Democrats flipped multiple suburban seats near Los Angeles, New York, Philadelphia, and Detroit. Incumbent Dave Brat lost his reelection bid in the Richmond suburbs. Even Mia LoveLudmya (Mia) LoveThe 31 Trump districts that will determine the next House majority Juan Williams: Racial shifts spark fury in Trump and his base Trump suggests Heller lost reelection bid because he was 'hostile' during 2016 presidential campaign MORE and Keith Yoder in the conservative leaning Salt Lake City and Kansas City suburbs lost their seats. If 2016 was the election of the disaffected Democrats in the midwest, then 2018 was the revolt of the moderate Republicans across the suburbs.

Rather than engage in a positive campaign featuring tax cuts, wage increases, full employment, and 3 percent economic growth that would appeal to suburban voters, President Trump chose to campaign on the caravan, birthright citizenship, and homages to his unpopular family separation policy. Republican election ads suggested immigrants were violent criminals. Trump called it the “election of the caravan.”

Despite what the comments section at the Daily Caller may suggest, there are not enough anti-immigrant voters to win close elections. According to exit polls, 22 percent of voters listed immigration as the most important issue facing the nation. Nearly twice as many voters listed health care as the top issue, while nearly three times as many listed health care or the economy. According to a national poll this fall, voters say immigration helps the country rather than hurts it by a margin of two to one.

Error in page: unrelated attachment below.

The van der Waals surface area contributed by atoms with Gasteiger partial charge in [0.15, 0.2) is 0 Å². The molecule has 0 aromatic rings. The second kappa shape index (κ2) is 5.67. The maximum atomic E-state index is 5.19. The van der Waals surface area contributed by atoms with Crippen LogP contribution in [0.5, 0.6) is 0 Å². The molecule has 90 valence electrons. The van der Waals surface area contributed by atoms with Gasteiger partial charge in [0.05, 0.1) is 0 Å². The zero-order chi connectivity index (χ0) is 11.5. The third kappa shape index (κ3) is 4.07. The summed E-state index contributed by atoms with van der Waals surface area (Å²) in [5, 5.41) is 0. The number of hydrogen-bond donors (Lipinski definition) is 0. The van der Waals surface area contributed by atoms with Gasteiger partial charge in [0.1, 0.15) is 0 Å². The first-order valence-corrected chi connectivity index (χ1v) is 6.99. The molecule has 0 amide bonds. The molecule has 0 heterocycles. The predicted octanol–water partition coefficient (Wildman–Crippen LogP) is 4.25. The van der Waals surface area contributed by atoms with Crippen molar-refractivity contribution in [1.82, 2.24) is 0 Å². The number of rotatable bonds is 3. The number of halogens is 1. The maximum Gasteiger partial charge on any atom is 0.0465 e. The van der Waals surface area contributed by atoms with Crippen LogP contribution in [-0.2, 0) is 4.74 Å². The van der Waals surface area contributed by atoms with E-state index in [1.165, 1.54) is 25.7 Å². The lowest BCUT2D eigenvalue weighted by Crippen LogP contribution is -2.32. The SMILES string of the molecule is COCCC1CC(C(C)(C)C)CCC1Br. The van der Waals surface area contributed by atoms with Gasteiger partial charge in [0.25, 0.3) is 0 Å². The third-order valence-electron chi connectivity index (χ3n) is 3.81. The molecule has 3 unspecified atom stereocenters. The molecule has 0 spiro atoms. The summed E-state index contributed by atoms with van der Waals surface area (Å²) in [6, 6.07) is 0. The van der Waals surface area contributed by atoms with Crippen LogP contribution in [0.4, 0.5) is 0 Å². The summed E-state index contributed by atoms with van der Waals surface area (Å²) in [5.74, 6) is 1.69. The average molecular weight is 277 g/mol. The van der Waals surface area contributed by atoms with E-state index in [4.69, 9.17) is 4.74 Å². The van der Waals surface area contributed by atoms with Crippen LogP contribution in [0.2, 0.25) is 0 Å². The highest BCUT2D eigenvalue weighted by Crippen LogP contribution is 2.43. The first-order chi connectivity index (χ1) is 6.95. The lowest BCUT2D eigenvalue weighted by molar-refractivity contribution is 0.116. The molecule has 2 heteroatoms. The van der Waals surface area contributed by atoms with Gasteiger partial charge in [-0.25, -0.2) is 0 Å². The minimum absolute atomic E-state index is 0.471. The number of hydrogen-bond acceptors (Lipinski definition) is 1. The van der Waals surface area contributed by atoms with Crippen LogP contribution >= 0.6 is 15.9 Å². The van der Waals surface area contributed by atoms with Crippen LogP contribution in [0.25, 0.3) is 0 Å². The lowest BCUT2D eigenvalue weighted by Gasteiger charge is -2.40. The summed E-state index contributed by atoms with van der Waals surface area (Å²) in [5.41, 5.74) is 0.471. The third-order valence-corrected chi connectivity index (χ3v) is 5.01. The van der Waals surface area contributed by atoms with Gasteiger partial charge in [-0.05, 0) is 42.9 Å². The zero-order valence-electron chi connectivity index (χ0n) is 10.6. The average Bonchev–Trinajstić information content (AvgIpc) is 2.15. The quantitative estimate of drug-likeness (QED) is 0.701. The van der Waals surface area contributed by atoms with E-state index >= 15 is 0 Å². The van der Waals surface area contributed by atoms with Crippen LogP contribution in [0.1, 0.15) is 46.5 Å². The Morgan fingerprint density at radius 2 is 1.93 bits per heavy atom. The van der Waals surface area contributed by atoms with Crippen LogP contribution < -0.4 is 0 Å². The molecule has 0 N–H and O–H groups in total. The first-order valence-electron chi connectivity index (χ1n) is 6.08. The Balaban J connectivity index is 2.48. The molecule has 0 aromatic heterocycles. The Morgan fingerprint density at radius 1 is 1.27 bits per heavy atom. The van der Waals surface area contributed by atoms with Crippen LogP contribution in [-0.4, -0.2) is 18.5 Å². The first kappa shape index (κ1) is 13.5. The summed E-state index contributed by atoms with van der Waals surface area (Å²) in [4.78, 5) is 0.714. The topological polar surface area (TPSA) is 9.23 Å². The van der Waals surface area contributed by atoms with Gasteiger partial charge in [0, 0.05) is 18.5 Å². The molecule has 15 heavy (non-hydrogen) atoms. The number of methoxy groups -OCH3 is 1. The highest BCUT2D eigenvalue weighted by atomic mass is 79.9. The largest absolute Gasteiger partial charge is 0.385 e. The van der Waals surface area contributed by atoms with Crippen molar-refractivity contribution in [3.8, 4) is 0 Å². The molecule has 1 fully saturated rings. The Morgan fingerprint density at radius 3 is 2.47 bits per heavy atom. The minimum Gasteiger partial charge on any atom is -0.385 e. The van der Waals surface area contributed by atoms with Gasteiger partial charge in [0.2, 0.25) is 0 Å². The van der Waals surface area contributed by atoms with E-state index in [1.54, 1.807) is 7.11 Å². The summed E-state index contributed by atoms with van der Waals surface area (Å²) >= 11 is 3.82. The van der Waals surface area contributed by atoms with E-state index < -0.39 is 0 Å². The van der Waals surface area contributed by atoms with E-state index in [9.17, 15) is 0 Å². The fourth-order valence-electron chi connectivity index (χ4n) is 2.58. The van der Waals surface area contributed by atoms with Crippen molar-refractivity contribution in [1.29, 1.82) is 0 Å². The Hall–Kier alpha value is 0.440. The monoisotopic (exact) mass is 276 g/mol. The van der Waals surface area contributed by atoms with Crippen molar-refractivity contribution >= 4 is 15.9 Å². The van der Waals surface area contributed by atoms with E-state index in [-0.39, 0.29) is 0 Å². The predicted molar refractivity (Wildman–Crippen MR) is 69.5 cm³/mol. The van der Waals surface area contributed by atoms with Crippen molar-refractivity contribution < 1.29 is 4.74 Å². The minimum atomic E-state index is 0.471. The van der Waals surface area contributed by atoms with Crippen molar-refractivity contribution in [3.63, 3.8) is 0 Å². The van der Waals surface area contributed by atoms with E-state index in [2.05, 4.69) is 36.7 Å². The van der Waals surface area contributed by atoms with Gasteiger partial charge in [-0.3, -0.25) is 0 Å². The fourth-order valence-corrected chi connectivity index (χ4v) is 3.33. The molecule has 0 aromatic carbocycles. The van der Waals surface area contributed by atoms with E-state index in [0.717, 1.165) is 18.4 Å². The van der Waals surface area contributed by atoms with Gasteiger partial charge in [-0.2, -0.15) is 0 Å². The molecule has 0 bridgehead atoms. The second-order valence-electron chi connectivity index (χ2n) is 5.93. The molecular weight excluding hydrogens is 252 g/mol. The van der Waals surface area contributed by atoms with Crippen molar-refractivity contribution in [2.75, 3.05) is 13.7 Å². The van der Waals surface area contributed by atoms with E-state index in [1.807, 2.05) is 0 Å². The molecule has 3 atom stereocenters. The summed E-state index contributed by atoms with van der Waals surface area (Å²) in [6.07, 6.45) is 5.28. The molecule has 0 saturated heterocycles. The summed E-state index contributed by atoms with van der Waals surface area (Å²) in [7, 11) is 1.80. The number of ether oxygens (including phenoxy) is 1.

Even as a rallying issue for the core Republican base, it is unlikely that immigration is best. Among the top issue immigration voters, 75 percent were Republicans. Yet an internal Republican National Committee memo found that a mere 12 percent of respondents said illegal immigration was the most important problem facing the country. While the anti-immigrant rhetoric toward the end of the campaign may have driven up Republican turnout in rural areas on election night, these parts of the country are shrinking in favor of growing suburbs. The memo thus recommended mobilizing establishment Republican and independent voters.

Meanwhile, the immigration obsession of the Republicans seemed to energize independent and moderate voters. According to exit polls, white women with a college education, a group that has been especially turned off by recent White House immigration policies, voted for Democrats over Republicans by a margin of 59 percent to 39 percent. By a margin of three to one, nonwhite voters, whose population numbers are rapidly growing, pulled the lever for Democrats in an increase from two years ago.

Recent elections, including special elections this year, have not yielded campaign dividends and may have generated blowback for Republican candidates attacking immigrants. Outgoing House Speaker Paul RyanPaul Davis RyanAppeals court rules House chaplain can reject secular prayers FEC filing: No individuals donated to indicted GOP rep this cycle The Hill's Morning Report - Waiting on Mueller: Answers come on Thursday MORE even called the president before the midterms to beg him to lay off the fear mongering on the trail. Republicans cannot allow the retirements of Ryan and other Republicans in favor of immigration to symbolize the further degeneration of the party from pro-growth to anti-immigrant.

To have a chance to win back the suburbs, which will increasingly determine state and national races, Republicans should reach out and make common cause with immigrants over shared values of hard work, family, and faith rather than write them off as a lost cause. To demonstrate they have learned this lesson, the reported purge of White House officials after this midterm election should continue with advisers like Stephen Miller who feed the worst anti-immigrant impulses of the president.

Jordan Bruneau is a policy analyst at the Becoming American Initiative.